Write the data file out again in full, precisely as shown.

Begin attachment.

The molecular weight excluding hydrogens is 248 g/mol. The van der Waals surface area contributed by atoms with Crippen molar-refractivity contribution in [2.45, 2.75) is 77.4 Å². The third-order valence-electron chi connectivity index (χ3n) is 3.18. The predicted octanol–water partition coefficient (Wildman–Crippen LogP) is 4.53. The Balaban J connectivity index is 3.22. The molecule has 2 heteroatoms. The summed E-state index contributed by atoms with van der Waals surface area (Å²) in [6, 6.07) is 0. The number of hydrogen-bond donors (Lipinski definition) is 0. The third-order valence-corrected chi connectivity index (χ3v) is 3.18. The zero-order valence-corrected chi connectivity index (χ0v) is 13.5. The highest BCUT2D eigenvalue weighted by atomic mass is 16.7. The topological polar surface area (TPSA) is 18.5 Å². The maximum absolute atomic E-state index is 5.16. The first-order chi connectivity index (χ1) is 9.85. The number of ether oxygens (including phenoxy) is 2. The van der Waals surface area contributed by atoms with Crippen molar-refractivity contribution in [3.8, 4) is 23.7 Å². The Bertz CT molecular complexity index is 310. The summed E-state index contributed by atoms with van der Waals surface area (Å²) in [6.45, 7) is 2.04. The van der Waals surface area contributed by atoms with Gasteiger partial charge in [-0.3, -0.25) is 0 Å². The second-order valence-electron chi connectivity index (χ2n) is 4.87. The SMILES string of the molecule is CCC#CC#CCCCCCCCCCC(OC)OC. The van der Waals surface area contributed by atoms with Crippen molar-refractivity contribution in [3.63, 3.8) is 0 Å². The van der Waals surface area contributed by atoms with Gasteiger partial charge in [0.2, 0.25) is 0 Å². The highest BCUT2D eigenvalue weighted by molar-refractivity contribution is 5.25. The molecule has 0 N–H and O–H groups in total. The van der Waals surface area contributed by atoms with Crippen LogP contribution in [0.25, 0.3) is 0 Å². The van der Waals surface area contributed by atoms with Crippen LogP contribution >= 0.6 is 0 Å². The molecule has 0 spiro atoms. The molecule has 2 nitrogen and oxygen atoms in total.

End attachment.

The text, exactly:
The molecular weight excluding hydrogens is 248 g/mol. The van der Waals surface area contributed by atoms with Crippen molar-refractivity contribution in [2.45, 2.75) is 77.4 Å². The third-order valence-electron chi connectivity index (χ3n) is 3.18. The predicted octanol–water partition coefficient (Wildman–Crippen LogP) is 4.53. The Balaban J connectivity index is 3.22. The molecule has 2 heteroatoms. The summed E-state index contributed by atoms with van der Waals surface area (Å²) in [6, 6.07) is 0. The number of hydrogen-bond donors (Lipinski definition) is 0. The third-order valence-corrected chi connectivity index (χ3v) is 3.18. The zero-order valence-corrected chi connectivity index (χ0v) is 13.5. The highest BCUT2D eigenvalue weighted by atomic mass is 16.7. The topological polar surface area (TPSA) is 18.5 Å². The maximum absolute atomic E-state index is 5.16. The first-order chi connectivity index (χ1) is 9.85. The number of ether oxygens (including phenoxy) is 2. The van der Waals surface area contributed by atoms with Crippen molar-refractivity contribution in [3.8, 4) is 23.7 Å². The Bertz CT molecular complexity index is 310. The summed E-state index contributed by atoms with van der Waals surface area (Å²) in [6.45, 7) is 2.04. The van der Waals surface area contributed by atoms with Gasteiger partial charge in [-0.3, -0.25) is 0 Å². The second-order valence-electron chi connectivity index (χ2n) is 4.87. The SMILES string of the molecule is CCC#CC#CCCCCCCCCCC(OC)OC. The van der Waals surface area contributed by atoms with Crippen molar-refractivity contribution in [3.63, 3.8) is 0 Å². The van der Waals surface area contributed by atoms with Gasteiger partial charge in [0.2, 0.25) is 0 Å². The highest BCUT2D eigenvalue weighted by molar-refractivity contribution is 5.25. The molecule has 0 N–H and O–H groups in total. The van der Waals surface area contributed by atoms with Crippen LogP contribution in [0.25, 0.3) is 0 Å². The van der Waals surface area contributed by atoms with Crippen LogP contribution >= 0.6 is 0 Å². The molecule has 0 spiro atoms. The molecule has 2 nitrogen and oxygen atoms in total.